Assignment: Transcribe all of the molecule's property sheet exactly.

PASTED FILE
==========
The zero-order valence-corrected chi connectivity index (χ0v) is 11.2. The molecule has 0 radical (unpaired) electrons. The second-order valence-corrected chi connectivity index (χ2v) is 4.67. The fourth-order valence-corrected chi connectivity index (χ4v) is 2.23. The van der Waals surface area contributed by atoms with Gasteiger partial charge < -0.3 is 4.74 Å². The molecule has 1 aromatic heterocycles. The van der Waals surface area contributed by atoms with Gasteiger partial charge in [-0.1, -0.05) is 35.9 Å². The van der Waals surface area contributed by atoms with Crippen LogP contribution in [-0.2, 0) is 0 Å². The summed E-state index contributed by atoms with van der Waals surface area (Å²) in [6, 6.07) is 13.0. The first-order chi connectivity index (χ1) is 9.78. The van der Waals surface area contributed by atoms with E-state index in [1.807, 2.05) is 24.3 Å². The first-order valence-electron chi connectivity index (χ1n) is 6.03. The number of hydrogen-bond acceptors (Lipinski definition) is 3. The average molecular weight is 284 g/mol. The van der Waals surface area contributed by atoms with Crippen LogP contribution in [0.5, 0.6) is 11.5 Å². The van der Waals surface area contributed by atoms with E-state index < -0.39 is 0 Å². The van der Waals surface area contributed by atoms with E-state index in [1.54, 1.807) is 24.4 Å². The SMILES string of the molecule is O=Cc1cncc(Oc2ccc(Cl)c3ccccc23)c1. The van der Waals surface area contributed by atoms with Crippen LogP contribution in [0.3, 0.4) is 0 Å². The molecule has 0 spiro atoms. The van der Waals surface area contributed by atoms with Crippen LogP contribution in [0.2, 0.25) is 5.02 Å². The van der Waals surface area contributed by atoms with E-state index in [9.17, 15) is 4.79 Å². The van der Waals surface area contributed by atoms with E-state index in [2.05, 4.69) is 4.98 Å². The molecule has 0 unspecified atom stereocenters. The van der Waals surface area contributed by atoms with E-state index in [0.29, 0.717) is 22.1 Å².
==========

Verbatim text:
The zero-order valence-corrected chi connectivity index (χ0v) is 11.2. The molecule has 0 radical (unpaired) electrons. The second-order valence-corrected chi connectivity index (χ2v) is 4.67. The fourth-order valence-corrected chi connectivity index (χ4v) is 2.23. The van der Waals surface area contributed by atoms with Gasteiger partial charge < -0.3 is 4.74 Å². The molecule has 1 aromatic heterocycles. The van der Waals surface area contributed by atoms with Gasteiger partial charge in [-0.1, -0.05) is 35.9 Å². The van der Waals surface area contributed by atoms with Crippen LogP contribution in [-0.2, 0) is 0 Å². The summed E-state index contributed by atoms with van der Waals surface area (Å²) in [6, 6.07) is 13.0. The first-order chi connectivity index (χ1) is 9.78. The van der Waals surface area contributed by atoms with E-state index in [1.807, 2.05) is 24.3 Å². The first-order valence-electron chi connectivity index (χ1n) is 6.03. The number of hydrogen-bond acceptors (Lipinski definition) is 3. The average molecular weight is 284 g/mol. The van der Waals surface area contributed by atoms with Crippen LogP contribution in [0.5, 0.6) is 11.5 Å². The van der Waals surface area contributed by atoms with E-state index < -0.39 is 0 Å². The van der Waals surface area contributed by atoms with E-state index in [1.54, 1.807) is 24.4 Å². The SMILES string of the molecule is O=Cc1cncc(Oc2ccc(Cl)c3ccccc23)c1. The van der Waals surface area contributed by atoms with Crippen LogP contribution in [0.3, 0.4) is 0 Å². The molecule has 0 spiro atoms. The van der Waals surface area contributed by atoms with Crippen LogP contribution in [0.2, 0.25) is 5.02 Å². The van der Waals surface area contributed by atoms with E-state index in [9.17, 15) is 4.79 Å². The van der Waals surface area contributed by atoms with E-state index in [2.05, 4.69) is 4.98 Å². The molecule has 0 unspecified atom stereocenters. The van der Waals surface area contributed by atoms with E-state index in [0.29, 0.717) is 22.1 Å².